WOMENSST 292A - Feminism(s) and Fashion in the African Diaspora
Tanisha Ford
Tuesday, Thursday 11:15-12:30 p.m.

The black feminist movement of the late 1960s and early 1970s marked a time of immense cultural and political upheaval. Images of stylish Afro-coiffed, dashiki-wearing activists often come to mind when we think of these tumultuous years. But, what is black feminism? Can feminists be fashionistas? Can fashion and hairstyles function as forms of cultural and political resistance? These three questions will inform our in-depth exploration of the relationship between the second wave feminist movement and the global fashion industry. We will examine how black women have used clothing to both construct and contest racial, gender, and class boundaries in North America, Europe, and Africa as they fought for racial liberation and gender equality. During our class meetings, we will view and analyze a wide range of primary sources—including fashion magazines, films, music videos, and album cover art—along with the most relevant secondary literature to study the vibrancy and diversity of 1970s-era fashion as well as its political limitations. Our exploration of underground and mainstream fashion cultures just might change what we think we know about black feminism and its cultural-political legacies. Students will be evaluated on their class participation, 2 short essays, and a group project.

WOMENSST 294 - Reproductive and Genetic Technologies
Jacquelyne Luce
Monday, Wednesday, Friday 4:40-5:30 p.m.

This course will focus on reproductive and genetic technologies (RGTs), tracing their emergence, routinization and contemporary forms. We will look at historical and current debates about the governance of RGTs, including prohibitions on access, restrictions on commercialization, and the use of gametes and embryos for research. Tracing the appearance and continuing transformations of feminist responses to RGTs in activist and academic work will enable us to explore the complexities of this field in which issues of gender, sex, sexuality, race, ethnicity, disability, nationality and age entwine in very unique and diverse ways. We will read key ethnographies, examine current practices and debates, and experiment with implementing forms of public engagement on emerging questions.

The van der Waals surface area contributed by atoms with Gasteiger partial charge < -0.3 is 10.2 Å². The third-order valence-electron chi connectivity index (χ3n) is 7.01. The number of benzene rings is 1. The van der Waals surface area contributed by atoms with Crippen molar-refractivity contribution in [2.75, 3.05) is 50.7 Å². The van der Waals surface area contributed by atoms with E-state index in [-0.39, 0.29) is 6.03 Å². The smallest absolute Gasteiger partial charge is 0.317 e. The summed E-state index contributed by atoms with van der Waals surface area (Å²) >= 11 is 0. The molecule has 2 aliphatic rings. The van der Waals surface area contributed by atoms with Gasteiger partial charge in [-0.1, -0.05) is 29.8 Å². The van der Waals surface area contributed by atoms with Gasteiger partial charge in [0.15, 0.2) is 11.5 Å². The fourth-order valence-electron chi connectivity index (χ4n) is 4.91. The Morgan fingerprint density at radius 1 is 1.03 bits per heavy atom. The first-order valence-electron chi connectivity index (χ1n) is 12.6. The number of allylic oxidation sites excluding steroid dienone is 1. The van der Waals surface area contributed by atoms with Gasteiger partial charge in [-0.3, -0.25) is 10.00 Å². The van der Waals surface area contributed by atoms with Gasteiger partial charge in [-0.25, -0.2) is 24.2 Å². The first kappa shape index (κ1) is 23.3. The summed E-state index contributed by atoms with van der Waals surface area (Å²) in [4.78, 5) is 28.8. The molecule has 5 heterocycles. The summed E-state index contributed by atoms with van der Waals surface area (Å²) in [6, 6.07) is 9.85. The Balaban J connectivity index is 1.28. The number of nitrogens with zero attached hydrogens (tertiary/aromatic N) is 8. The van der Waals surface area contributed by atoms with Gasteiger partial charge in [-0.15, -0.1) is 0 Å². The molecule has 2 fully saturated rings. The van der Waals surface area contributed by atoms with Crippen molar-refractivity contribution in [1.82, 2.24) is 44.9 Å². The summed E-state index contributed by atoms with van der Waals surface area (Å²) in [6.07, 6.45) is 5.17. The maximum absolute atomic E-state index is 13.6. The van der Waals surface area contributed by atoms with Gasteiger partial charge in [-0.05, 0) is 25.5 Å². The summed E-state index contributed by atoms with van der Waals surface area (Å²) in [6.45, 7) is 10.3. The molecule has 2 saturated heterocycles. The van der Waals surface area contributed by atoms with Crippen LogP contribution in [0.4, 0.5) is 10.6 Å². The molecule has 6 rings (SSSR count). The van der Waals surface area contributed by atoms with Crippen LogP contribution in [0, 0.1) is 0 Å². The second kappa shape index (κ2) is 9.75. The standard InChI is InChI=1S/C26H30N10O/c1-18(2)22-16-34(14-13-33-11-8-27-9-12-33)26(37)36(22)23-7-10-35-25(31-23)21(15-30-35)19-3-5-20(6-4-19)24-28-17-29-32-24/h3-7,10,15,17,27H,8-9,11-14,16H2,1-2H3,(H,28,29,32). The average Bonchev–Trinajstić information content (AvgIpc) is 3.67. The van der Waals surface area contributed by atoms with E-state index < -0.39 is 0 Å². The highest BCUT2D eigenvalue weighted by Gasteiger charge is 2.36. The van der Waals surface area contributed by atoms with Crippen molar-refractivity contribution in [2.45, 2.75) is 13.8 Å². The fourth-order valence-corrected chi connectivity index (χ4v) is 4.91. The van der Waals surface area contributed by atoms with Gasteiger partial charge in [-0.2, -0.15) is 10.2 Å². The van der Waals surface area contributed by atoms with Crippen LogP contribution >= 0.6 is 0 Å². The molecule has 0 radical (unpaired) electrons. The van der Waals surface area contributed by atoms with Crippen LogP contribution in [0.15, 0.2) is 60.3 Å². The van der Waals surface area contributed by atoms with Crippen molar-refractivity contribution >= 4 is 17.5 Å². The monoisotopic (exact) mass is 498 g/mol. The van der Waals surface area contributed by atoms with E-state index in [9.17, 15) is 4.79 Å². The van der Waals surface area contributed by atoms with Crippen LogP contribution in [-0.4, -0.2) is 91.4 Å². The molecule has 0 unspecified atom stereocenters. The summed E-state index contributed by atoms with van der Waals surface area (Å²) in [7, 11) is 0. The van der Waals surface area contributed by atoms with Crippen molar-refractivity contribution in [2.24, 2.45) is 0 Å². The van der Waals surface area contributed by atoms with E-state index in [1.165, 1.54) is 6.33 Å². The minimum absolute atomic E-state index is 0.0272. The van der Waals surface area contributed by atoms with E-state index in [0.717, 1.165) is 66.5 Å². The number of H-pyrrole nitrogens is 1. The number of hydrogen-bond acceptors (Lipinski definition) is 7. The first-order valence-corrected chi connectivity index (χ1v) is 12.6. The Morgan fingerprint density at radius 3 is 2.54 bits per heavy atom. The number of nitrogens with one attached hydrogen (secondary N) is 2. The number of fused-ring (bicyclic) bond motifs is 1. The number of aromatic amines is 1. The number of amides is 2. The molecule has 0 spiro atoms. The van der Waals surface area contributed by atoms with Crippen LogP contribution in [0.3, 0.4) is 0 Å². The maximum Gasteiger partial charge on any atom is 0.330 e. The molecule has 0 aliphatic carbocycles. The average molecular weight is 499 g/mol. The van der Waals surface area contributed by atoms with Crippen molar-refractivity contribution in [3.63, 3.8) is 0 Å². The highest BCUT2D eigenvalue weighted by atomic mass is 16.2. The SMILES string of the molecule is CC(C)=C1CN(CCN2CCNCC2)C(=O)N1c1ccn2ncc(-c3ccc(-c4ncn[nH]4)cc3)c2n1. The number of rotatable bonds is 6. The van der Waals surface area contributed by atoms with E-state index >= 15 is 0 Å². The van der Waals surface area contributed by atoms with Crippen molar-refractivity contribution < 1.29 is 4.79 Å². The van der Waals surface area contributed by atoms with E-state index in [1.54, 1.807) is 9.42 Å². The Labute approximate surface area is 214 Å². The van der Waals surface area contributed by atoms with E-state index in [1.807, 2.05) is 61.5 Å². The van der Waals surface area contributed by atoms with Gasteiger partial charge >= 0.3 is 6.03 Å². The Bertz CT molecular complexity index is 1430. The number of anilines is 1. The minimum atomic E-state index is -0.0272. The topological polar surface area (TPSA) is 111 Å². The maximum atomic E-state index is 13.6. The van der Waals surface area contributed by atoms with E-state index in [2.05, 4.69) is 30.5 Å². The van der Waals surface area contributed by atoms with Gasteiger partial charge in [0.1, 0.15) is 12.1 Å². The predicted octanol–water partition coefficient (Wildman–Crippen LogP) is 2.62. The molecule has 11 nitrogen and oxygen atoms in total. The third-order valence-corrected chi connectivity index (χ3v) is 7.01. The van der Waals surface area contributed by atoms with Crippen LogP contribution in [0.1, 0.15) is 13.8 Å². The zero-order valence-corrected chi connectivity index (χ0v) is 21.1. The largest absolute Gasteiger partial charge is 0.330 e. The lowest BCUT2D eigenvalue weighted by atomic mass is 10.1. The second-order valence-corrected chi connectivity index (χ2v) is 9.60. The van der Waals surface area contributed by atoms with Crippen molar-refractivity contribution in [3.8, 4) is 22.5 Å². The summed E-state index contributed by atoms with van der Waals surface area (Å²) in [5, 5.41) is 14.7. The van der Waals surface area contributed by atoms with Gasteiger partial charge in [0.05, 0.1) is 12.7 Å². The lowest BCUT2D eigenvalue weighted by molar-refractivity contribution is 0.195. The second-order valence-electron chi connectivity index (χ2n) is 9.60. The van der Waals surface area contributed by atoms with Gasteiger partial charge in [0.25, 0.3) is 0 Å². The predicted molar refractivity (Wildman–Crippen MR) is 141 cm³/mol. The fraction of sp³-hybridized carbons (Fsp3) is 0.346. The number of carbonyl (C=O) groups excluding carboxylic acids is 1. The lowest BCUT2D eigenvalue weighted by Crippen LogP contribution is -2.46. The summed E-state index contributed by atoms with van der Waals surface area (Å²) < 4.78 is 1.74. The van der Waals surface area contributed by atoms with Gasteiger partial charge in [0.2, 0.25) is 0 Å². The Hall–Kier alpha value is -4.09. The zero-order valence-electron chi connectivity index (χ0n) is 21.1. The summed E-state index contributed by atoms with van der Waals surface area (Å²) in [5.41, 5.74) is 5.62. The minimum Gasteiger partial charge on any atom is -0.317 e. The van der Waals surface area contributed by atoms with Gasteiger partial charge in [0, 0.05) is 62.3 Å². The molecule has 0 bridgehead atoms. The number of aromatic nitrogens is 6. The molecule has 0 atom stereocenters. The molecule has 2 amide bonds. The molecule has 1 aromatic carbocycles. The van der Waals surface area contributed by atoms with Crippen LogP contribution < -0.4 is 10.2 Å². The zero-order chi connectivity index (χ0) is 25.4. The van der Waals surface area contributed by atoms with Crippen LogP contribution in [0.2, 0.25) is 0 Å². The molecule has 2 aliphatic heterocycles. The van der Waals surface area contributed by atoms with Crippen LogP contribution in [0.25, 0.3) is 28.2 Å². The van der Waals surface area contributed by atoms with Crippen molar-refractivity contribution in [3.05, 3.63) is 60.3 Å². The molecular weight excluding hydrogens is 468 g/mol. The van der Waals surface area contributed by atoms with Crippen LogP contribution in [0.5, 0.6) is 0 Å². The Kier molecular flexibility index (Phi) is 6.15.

WOMENSST 297S - Girls in the System: Gender and Juvenile Justice
Adina Giannelli
Tuesday, Thursday 11:15-12:30 p.m.

This interdisciplinary seminar will consider the role of gender in the juvenile justice system, in the United States and transnationally. Drawing on sociological literature, social critiques, policy papers, case law, documentary film, personal narratives, and even fiction, we will learn about and reflect upon the issues experienced by girls in the system. Final assignment will be student-driven, in consultation with instructor.